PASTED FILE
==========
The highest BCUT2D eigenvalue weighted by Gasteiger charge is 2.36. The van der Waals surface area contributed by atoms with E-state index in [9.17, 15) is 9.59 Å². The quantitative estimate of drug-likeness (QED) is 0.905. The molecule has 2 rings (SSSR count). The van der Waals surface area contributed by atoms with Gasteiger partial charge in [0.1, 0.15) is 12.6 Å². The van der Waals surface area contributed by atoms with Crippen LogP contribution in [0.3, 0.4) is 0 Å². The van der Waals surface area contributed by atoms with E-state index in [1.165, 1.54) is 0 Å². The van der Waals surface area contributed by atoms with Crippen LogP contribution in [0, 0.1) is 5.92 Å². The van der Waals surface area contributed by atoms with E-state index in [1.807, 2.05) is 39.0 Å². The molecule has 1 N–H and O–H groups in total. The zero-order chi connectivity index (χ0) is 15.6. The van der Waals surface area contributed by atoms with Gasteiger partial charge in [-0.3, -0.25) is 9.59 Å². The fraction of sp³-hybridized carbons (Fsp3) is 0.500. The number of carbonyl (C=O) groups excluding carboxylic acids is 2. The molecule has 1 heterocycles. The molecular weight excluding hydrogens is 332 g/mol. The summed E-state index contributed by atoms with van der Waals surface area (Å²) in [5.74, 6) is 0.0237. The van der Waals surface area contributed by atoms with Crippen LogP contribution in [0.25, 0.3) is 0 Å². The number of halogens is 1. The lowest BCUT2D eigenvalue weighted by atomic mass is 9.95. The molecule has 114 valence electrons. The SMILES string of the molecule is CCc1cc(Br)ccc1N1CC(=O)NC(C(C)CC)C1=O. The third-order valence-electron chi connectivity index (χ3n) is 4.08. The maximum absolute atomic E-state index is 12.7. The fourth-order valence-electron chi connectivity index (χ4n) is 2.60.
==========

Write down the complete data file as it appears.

The highest BCUT2D eigenvalue weighted by Gasteiger charge is 2.36. The van der Waals surface area contributed by atoms with E-state index in [9.17, 15) is 9.59 Å². The quantitative estimate of drug-likeness (QED) is 0.905. The molecule has 2 rings (SSSR count). The van der Waals surface area contributed by atoms with Gasteiger partial charge in [0.1, 0.15) is 12.6 Å². The van der Waals surface area contributed by atoms with Crippen LogP contribution in [0.3, 0.4) is 0 Å². The van der Waals surface area contributed by atoms with E-state index in [1.165, 1.54) is 0 Å². The van der Waals surface area contributed by atoms with Crippen LogP contribution in [0, 0.1) is 5.92 Å². The van der Waals surface area contributed by atoms with E-state index in [1.807, 2.05) is 39.0 Å². The molecule has 1 N–H and O–H groups in total. The zero-order chi connectivity index (χ0) is 15.6. The van der Waals surface area contributed by atoms with Gasteiger partial charge in [-0.3, -0.25) is 9.59 Å². The fraction of sp³-hybridized carbons (Fsp3) is 0.500. The number of carbonyl (C=O) groups excluding carboxylic acids is 2. The molecule has 1 heterocycles. The molecular weight excluding hydrogens is 332 g/mol. The summed E-state index contributed by atoms with van der Waals surface area (Å²) in [5.74, 6) is 0.0237. The van der Waals surface area contributed by atoms with Crippen LogP contribution in [0.25, 0.3) is 0 Å². The number of halogens is 1. The lowest BCUT2D eigenvalue weighted by atomic mass is 9.95. The molecule has 114 valence electrons. The SMILES string of the molecule is CCc1cc(Br)ccc1N1CC(=O)NC(C(C)CC)C1=O. The third-order valence-electron chi connectivity index (χ3n) is 4.08. The maximum absolute atomic E-state index is 12.7. The fourth-order valence-electron chi connectivity index (χ4n) is 2.60.